SDL Tutorial Series - Part 2 - Getting Started

In this tutorial, we will describe where to download the SDL libraries and how to set it up using Microsoft® Visual C++ 2008 Express Edition. If you are using Windows and have not yet installed Visual C++ 2008 Express Edition, it can be downloaded for free from here.

The first step to getting started using the SDL is to download the libraries. These libraries are required to building applications that use the SDL. The libraries can be downloaded from At the bottom of the page, you should see this section.

SDL Libraries

Note: Since we are using Visual C++ 2008 Express Edition, download the Visual C++ 2005 Service Pack 1 zip file.

After you have downloaded the libraries, extract the contents to wherever you want on your computer. Just remember where because it will be very important.

Now we will set up Visual C++ Express Edition to use these libraries in our future SDL projects. Open up Visual C++ and click on Tools and then Options. It should look like this:

SDL tut 1

Expand the 'Projects and Solutions' category and select 'VC++ Directories'. Under the 'Show directories for:' drop down box, select 'Include files'.

SDL tut 2

Now, select the 'New Line' button (Highlighted with the red circle) and then the button with 3 dots (Highlighted with the green circle). This will let you browse the files on your computer. Select the 'include' folder in the SDL folder you extracted previously. It should be something like: SDL-1.2.14\include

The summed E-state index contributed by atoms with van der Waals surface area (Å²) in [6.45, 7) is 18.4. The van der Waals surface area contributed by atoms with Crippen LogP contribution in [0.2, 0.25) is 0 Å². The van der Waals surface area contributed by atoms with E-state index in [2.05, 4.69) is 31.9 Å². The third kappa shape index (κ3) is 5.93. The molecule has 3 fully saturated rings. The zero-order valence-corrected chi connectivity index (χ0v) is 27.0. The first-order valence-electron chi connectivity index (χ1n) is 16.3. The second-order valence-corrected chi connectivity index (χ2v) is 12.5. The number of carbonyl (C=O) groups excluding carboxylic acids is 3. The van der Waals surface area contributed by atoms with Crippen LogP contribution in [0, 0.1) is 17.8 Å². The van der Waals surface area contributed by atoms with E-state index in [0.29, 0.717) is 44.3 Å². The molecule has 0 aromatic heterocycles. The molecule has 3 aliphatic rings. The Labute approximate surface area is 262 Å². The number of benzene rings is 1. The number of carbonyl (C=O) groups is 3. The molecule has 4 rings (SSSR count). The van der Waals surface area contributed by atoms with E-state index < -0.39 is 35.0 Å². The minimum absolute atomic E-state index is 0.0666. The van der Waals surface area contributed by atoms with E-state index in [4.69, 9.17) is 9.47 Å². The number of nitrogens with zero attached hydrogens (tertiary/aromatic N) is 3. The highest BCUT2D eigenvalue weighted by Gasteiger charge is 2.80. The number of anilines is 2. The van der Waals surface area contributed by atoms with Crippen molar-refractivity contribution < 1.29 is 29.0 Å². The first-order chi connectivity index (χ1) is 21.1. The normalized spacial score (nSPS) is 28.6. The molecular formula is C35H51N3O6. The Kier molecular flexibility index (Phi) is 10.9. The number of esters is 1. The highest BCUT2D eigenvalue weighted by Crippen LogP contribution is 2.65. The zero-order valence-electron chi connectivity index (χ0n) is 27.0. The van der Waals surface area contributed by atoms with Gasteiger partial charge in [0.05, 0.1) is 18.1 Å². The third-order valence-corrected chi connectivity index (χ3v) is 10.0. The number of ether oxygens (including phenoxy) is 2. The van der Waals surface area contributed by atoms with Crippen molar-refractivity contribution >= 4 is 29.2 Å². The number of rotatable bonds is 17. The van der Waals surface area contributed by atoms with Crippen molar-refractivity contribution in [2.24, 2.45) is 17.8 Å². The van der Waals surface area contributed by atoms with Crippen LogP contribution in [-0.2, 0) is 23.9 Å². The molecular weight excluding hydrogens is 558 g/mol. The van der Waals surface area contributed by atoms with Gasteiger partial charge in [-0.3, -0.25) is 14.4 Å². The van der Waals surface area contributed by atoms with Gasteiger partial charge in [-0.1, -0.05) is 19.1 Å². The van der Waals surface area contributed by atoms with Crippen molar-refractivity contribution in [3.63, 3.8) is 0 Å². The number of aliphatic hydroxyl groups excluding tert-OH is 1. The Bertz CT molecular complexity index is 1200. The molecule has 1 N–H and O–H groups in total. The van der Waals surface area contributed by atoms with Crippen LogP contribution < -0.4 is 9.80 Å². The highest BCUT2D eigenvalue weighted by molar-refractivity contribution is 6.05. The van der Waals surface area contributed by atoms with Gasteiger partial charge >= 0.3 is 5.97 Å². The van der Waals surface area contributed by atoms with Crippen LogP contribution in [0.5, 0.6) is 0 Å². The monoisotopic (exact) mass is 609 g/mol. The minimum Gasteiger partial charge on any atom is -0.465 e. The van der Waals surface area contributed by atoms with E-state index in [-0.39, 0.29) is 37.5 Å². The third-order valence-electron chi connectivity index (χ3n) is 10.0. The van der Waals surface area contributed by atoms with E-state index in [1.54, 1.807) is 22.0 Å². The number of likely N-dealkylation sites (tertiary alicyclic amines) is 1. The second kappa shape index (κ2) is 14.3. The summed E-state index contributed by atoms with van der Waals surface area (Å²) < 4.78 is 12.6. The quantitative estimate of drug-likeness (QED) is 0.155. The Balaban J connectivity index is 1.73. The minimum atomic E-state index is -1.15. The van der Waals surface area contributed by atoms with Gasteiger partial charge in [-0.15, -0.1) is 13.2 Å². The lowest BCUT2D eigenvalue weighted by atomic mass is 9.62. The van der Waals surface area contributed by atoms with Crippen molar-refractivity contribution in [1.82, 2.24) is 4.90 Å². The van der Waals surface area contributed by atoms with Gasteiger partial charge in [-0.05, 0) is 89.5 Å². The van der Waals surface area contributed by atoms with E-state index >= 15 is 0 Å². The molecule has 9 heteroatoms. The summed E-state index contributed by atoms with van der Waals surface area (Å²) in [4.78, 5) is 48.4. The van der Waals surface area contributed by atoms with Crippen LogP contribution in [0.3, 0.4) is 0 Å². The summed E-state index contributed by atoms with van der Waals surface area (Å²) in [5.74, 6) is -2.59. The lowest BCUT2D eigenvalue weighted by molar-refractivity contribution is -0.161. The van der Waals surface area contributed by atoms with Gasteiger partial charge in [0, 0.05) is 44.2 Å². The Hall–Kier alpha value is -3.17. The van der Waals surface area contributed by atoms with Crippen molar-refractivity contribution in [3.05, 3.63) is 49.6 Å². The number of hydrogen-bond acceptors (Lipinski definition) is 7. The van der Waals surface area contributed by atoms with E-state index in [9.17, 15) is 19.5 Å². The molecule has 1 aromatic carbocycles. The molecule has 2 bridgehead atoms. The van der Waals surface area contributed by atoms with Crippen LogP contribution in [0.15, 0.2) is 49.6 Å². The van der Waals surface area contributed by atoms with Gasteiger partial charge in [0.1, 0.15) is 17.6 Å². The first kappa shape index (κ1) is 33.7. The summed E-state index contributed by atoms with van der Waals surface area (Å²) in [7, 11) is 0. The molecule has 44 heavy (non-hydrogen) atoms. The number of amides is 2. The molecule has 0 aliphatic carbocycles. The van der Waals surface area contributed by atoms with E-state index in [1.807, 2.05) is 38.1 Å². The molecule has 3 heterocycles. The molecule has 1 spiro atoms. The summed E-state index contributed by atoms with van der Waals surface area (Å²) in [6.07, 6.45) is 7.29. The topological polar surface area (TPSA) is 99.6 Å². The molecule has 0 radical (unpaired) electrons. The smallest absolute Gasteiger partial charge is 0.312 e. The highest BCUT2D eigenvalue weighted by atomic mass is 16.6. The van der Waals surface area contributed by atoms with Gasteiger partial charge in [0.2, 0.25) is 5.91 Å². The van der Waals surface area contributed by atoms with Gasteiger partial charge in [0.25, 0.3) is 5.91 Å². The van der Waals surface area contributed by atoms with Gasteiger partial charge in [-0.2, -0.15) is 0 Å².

Now, under the 'Show directories for:' drop down box, select 'Library files'. Do the same action you did in the previous step. Select the 'New Line' button and then the button with 3 dots to browse for the lib folder. Select the 'lib' folder in the same SDL folder that contained the 'include' folder. It should be SDL-1.2.14\lib.

Only one item remains in order for you to be using the SDL in your applications, the SDL.dll file. You can copy this .dll file to the folder containing the source code of your application (it will look like: application name\debug\sdl.dll). You can also copy the file to your Windows\System32 folder (or Windows\SysWOW64 if you are running a 64-bit version of Windows). The problem with this is that there are different versions of the SDL and if you have a conflicting version of the SDL.dll file in the Windows folder, version conflicts could arise. You will need to distribute a copy of the SDL.dll file with your applications anyways for it to run so I recommend not copying it to the Windows folder.

You are now ready to start using the SDL in your applications. Part 2 of this tutorial will begin to explain the basics of the SDL and how you can use it in your game applications.

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